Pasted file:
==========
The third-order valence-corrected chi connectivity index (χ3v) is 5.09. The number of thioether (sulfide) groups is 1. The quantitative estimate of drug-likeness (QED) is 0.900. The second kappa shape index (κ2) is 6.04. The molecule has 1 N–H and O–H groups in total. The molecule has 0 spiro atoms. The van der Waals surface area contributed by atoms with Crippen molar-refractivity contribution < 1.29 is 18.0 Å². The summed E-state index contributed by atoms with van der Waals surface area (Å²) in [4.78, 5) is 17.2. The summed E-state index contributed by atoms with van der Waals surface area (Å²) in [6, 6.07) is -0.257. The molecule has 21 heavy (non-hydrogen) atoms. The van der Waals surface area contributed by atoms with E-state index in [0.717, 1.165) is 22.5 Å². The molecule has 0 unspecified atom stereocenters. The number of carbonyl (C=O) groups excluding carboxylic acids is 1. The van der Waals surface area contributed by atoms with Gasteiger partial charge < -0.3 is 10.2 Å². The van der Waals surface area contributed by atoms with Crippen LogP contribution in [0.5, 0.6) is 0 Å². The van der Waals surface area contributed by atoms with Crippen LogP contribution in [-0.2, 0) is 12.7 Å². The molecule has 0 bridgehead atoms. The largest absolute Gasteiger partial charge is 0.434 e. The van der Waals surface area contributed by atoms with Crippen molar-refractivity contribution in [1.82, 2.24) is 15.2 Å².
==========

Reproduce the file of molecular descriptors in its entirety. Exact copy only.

The third-order valence-corrected chi connectivity index (χ3v) is 5.09. The number of thioether (sulfide) groups is 1. The quantitative estimate of drug-likeness (QED) is 0.900. The second kappa shape index (κ2) is 6.04. The molecule has 1 N–H and O–H groups in total. The molecule has 0 spiro atoms. The van der Waals surface area contributed by atoms with Crippen molar-refractivity contribution < 1.29 is 18.0 Å². The summed E-state index contributed by atoms with van der Waals surface area (Å²) in [4.78, 5) is 17.2. The summed E-state index contributed by atoms with van der Waals surface area (Å²) in [6, 6.07) is -0.257. The molecule has 21 heavy (non-hydrogen) atoms. The van der Waals surface area contributed by atoms with E-state index in [0.717, 1.165) is 22.5 Å². The molecule has 0 unspecified atom stereocenters. The number of carbonyl (C=O) groups excluding carboxylic acids is 1. The van der Waals surface area contributed by atoms with Gasteiger partial charge < -0.3 is 10.2 Å². The van der Waals surface area contributed by atoms with Crippen LogP contribution in [0.5, 0.6) is 0 Å². The van der Waals surface area contributed by atoms with Crippen LogP contribution in [-0.2, 0) is 12.7 Å². The molecule has 0 bridgehead atoms. The largest absolute Gasteiger partial charge is 0.434 e. The van der Waals surface area contributed by atoms with Crippen molar-refractivity contribution in [1.82, 2.24) is 15.2 Å².